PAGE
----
Mt. A gives profs no time to prep for budget meeting

Administrators gave faculty just under two and a half hours to read over Mt. A’s proposed budget for next year before its presentation at senate, straining the relationship between faculty and administration even further.

The document, sent to faculty at 12:02 pm on April 1, contained several items that raised professors’ eyebrows.

Last Tuesday, after teaching a third-year history class, Owen Griffiths had just enough time to print out the proposed budget before hustling to the Wu auditorium for the 2:30 pm senate meeting.

“When we are hearing from our senior administrators, including the president, talk about the importance of consultation, then the reception of the budget a couple of hours before the meeting—as essentially a fait accompli—flies in the face of those claims,” Griffiths said.

In the meeting, administrators blamed the enormity of the draft budget for its tardy submission.

Loralea Michaelis, a political science professor, said that the budget meetings were traditionally preceded with a more intensive consultation process involving the whole community.

“The failure to circulate in advance is all part of the breakdown of the consultative process,” Michaelis said.

Despite the lack of time for preparation, faculty members disputed several proposed changes, including cuts to custodial staff and sabbatical replacements.

Budget officer Chris Milner said the administration does not intend to release any full-time custodial staff, but that casual staff might be.

“We’re not reducing the custodial because we feel we have too much custodial. We’re doing it because we need to balance the budget,” he said.

President Robert Campbell said that as the demand for custodial services fluctuates, so does that for academics.

“The demand for academic services rises and falls according to on the one hand the number of students that you have, and on the other hand the revenue you had,” he said.

While Campbell said the administration had no plans to let go of faculty, he said that certain measures must be taken to manage the loss.

“You hold off on a hiring there; you do one less sessional replacement there; you have a few less courses here; you add them all up,” he said.

According to Campbell, such actions saved the university $450,000.

Michaelis said that topic of sabbatical replacement cuts only arose haphazardly in a joint discussion meeting, despite requests from various departments for replacement staff and courses.

“That’s not proper consultation, that’s not taking the advice of faculty,” Michaelis said, “that’s knowing what the advice is and dismissing it out of hand without any real discussion.”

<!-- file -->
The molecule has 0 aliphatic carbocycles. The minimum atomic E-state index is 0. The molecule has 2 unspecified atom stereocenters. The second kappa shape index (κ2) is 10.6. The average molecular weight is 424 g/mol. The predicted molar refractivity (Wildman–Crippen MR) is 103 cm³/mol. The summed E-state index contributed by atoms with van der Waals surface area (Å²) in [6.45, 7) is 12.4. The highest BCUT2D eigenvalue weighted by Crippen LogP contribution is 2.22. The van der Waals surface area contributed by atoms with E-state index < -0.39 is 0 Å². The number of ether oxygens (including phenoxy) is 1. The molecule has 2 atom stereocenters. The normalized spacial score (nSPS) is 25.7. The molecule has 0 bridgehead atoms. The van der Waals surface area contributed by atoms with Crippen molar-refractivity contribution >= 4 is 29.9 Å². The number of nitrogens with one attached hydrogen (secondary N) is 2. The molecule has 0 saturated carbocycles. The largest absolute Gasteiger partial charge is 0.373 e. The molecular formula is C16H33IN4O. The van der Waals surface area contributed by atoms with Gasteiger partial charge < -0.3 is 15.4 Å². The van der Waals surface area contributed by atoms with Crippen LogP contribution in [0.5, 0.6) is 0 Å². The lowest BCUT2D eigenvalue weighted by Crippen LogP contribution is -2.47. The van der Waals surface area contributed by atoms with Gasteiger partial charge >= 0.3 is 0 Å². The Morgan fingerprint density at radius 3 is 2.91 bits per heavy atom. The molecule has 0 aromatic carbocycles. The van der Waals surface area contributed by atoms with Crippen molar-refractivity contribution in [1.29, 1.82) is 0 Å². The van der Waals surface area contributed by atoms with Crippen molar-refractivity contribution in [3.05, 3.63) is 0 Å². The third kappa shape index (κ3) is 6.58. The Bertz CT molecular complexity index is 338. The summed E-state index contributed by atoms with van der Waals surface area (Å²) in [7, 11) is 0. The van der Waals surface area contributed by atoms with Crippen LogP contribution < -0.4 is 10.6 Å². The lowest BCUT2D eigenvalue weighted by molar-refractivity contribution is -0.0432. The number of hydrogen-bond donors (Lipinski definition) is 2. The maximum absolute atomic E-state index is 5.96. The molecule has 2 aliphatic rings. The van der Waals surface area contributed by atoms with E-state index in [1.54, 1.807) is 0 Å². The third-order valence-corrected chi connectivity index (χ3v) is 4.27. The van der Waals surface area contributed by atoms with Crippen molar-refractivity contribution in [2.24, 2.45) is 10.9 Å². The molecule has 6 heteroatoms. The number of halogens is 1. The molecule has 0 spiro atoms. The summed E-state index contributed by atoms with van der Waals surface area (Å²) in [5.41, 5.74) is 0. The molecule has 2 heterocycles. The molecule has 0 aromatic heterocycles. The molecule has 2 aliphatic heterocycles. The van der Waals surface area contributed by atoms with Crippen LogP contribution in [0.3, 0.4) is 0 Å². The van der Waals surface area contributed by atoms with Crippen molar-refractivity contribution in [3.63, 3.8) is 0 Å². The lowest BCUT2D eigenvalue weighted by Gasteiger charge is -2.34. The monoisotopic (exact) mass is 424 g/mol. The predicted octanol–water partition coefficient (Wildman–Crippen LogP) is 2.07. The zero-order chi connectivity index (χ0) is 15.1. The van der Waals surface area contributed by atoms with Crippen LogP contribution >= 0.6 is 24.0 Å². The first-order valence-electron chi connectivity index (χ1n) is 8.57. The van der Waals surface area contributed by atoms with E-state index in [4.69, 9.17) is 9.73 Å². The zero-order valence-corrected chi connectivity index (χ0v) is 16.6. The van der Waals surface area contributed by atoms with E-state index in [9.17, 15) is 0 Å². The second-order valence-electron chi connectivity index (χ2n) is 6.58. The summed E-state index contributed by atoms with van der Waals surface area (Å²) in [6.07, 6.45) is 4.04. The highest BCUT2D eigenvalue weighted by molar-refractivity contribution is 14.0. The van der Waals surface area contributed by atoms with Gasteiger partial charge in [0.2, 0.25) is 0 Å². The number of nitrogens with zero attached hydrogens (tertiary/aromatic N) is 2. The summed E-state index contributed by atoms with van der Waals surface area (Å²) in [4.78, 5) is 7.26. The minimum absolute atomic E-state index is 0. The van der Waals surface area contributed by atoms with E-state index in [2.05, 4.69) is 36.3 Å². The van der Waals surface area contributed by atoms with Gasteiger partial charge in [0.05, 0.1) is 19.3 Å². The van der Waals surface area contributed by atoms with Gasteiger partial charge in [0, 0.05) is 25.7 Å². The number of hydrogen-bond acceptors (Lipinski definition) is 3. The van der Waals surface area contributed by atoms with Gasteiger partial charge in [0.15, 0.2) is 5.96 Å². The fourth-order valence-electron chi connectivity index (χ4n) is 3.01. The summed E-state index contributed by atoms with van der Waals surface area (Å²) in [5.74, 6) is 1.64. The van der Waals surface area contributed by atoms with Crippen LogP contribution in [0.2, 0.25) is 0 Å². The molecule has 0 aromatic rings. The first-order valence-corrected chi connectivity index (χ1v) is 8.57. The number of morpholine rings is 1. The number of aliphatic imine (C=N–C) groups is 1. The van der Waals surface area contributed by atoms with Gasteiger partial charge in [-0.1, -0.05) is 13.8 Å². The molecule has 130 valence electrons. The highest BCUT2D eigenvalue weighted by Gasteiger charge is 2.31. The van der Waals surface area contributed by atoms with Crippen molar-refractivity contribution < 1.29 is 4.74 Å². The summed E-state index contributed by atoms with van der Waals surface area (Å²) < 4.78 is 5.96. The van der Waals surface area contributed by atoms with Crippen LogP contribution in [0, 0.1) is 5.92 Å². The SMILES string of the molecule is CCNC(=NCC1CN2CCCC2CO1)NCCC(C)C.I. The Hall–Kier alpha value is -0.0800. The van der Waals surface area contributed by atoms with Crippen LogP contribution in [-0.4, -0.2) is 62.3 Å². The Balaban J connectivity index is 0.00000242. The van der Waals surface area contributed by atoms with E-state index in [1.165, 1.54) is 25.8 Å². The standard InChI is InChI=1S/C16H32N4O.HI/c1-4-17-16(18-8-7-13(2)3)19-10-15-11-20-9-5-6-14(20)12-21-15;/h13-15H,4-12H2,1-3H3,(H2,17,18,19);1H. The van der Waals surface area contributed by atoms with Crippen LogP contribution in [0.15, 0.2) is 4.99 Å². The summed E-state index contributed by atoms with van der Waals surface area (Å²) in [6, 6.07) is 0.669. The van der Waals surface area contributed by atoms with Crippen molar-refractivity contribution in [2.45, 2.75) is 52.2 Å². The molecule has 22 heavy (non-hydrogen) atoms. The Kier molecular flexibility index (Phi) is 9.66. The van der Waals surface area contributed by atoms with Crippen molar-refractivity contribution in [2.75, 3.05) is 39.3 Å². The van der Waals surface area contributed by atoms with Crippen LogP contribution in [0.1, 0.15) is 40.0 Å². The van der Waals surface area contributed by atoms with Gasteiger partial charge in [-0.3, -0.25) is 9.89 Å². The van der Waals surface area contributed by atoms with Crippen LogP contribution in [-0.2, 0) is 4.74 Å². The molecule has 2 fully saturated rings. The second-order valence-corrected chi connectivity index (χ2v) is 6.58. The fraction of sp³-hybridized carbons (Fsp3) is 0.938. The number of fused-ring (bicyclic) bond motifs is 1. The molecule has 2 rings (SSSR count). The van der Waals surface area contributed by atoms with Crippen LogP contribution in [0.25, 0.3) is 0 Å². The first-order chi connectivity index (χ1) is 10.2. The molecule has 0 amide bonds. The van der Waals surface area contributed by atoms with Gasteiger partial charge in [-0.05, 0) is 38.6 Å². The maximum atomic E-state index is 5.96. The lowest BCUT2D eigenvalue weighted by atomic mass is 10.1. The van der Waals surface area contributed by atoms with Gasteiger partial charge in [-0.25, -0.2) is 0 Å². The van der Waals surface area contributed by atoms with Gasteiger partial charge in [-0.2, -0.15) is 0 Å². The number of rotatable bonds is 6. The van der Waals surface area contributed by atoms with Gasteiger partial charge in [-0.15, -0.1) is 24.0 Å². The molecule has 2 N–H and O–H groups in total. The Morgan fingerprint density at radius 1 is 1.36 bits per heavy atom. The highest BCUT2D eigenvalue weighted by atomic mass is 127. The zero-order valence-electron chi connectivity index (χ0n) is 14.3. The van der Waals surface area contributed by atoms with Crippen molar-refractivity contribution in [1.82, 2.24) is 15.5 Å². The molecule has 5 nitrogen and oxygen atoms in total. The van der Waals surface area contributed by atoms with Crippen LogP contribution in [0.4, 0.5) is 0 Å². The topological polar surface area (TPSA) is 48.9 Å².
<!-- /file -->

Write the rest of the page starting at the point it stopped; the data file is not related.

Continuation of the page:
The administration’s consultation process contributed to faculty frustration.

Campbell said that when he arrived at Mt. A the traditional consultation process had “run out of steam.” The current process, he said, goes through directors on the board of regents, vice-presidents, and deans.

“Recently we found that working through the directors was adequate on the administrative side, and working through the planning side was adequate on the academic side,” Campbell said

Michaelis, who recently resigned as department head of the political science department in protest after learning that part her department’s budget had been removed from departmental control, said the budget process must change in order to regain faculty support.

In the meeting, Griffiths asked about impact of the strike on the budget.

“The document itself is sort of like an Apple device; it’s hermetically sealed,” Griffiths said. “All we get is the effect, we don’t see any of the work that led up to it.”

Frustration among faculty members and the finality of the document spurred suspicion.

“The problem lies in perception,” Griffiths said. “When repeated requests are made––reasonable requests to provide information that is easily accessible––and it is not acted upon, it creates perception of suspicion.”

Michaelis said that while there may be not be any nefarious reason behind the budget process, it exemplified the administration’s desire for discretion.

“If there is any moral fault, it’s not malevolence; it’s arrogance,” Michaelis said. “It’s not knowing what you don’t know, and thinking that you know a lot more than you do.”

Correction: The original version of this article incorrectly stated that Loralea Michaelis resigned as a department head because of a lack of sabbatical replacement. In fact, Michaelis resigned because the university removed some funds from departmental control that were to be used to offer two courses next year. The Argosy regrets the error.

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